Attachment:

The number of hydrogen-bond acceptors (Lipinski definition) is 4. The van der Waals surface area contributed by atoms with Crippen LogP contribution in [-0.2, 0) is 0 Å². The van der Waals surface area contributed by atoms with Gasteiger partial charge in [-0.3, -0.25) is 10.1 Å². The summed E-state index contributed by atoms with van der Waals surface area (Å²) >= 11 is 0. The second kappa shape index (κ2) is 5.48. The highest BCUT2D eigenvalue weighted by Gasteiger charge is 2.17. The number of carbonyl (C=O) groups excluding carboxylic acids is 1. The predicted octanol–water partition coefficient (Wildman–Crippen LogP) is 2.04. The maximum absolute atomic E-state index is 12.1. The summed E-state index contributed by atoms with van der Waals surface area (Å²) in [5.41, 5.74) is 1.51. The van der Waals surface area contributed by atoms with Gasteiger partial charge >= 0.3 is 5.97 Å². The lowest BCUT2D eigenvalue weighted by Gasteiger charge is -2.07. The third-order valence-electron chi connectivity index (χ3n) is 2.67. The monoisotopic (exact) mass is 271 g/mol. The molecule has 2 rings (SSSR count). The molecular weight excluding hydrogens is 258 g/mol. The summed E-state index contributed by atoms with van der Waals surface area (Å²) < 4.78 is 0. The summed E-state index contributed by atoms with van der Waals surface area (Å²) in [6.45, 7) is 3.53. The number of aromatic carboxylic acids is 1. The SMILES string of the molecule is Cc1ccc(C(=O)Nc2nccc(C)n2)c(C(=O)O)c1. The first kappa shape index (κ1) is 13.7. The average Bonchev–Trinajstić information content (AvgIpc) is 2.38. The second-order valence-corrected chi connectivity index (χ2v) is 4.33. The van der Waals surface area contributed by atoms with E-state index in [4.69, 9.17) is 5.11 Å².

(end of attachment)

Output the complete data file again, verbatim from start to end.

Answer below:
The number of hydrogen-bond acceptors (Lipinski definition) is 4. The van der Waals surface area contributed by atoms with Crippen LogP contribution in [-0.2, 0) is 0 Å². The van der Waals surface area contributed by atoms with Gasteiger partial charge in [-0.3, -0.25) is 10.1 Å². The summed E-state index contributed by atoms with van der Waals surface area (Å²) >= 11 is 0. The second kappa shape index (κ2) is 5.48. The highest BCUT2D eigenvalue weighted by Gasteiger charge is 2.17. The number of carbonyl (C=O) groups excluding carboxylic acids is 1. The predicted octanol–water partition coefficient (Wildman–Crippen LogP) is 2.04. The maximum absolute atomic E-state index is 12.1. The summed E-state index contributed by atoms with van der Waals surface area (Å²) in [5.41, 5.74) is 1.51. The van der Waals surface area contributed by atoms with Gasteiger partial charge >= 0.3 is 5.97 Å². The lowest BCUT2D eigenvalue weighted by Gasteiger charge is -2.07. The third-order valence-electron chi connectivity index (χ3n) is 2.67. The monoisotopic (exact) mass is 271 g/mol. The molecule has 2 rings (SSSR count). The molecular weight excluding hydrogens is 258 g/mol. The summed E-state index contributed by atoms with van der Waals surface area (Å²) < 4.78 is 0. The summed E-state index contributed by atoms with van der Waals surface area (Å²) in [6.45, 7) is 3.53. The number of aromatic carboxylic acids is 1. The SMILES string of the molecule is Cc1ccc(C(=O)Nc2nccc(C)n2)c(C(=O)O)c1. The first kappa shape index (κ1) is 13.7. The average Bonchev–Trinajstić information content (AvgIpc) is 2.38. The second-order valence-corrected chi connectivity index (χ2v) is 4.33. The van der Waals surface area contributed by atoms with E-state index in [4.69, 9.17) is 5.11 Å².